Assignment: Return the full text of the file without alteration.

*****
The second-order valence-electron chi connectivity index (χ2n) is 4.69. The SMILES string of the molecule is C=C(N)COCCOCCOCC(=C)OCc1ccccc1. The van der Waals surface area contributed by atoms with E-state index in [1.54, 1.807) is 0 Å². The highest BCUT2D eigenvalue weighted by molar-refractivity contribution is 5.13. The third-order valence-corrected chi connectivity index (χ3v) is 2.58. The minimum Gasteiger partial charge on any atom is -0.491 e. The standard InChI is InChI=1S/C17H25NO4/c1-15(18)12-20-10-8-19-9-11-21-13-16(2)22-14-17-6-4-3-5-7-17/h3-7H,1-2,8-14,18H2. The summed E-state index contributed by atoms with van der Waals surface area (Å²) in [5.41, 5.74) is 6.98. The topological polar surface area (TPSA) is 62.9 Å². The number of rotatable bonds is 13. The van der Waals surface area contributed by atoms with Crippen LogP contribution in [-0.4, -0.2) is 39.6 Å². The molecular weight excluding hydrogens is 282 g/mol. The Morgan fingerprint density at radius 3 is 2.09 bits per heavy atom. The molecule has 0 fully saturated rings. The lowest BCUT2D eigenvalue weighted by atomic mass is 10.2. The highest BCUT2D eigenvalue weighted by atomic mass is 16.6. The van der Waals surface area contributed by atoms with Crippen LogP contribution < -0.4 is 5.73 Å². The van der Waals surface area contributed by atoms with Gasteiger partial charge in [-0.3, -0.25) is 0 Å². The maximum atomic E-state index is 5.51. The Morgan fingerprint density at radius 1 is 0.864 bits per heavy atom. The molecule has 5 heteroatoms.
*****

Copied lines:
The second-order valence-electron chi connectivity index (χ2n) is 4.69. The SMILES string of the molecule is C=C(N)COCCOCCOCC(=C)OCc1ccccc1. The van der Waals surface area contributed by atoms with E-state index in [1.54, 1.807) is 0 Å². The highest BCUT2D eigenvalue weighted by molar-refractivity contribution is 5.13. The third-order valence-corrected chi connectivity index (χ3v) is 2.58. The minimum Gasteiger partial charge on any atom is -0.491 e. The standard InChI is InChI=1S/C17H25NO4/c1-15(18)12-20-10-8-19-9-11-21-13-16(2)22-14-17-6-4-3-5-7-17/h3-7H,1-2,8-14,18H2. The summed E-state index contributed by atoms with van der Waals surface area (Å²) in [5.41, 5.74) is 6.98. The topological polar surface area (TPSA) is 62.9 Å². The number of rotatable bonds is 13. The van der Waals surface area contributed by atoms with Crippen LogP contribution in [-0.4, -0.2) is 39.6 Å². The molecular weight excluding hydrogens is 282 g/mol. The Morgan fingerprint density at radius 3 is 2.09 bits per heavy atom. The molecule has 0 fully saturated rings. The lowest BCUT2D eigenvalue weighted by atomic mass is 10.2. The highest BCUT2D eigenvalue weighted by atomic mass is 16.6. The van der Waals surface area contributed by atoms with Crippen LogP contribution < -0.4 is 5.73 Å². The van der Waals surface area contributed by atoms with Gasteiger partial charge in [-0.3, -0.25) is 0 Å². The maximum atomic E-state index is 5.51. The Morgan fingerprint density at radius 1 is 0.864 bits per heavy atom. The molecule has 5 heteroatoms.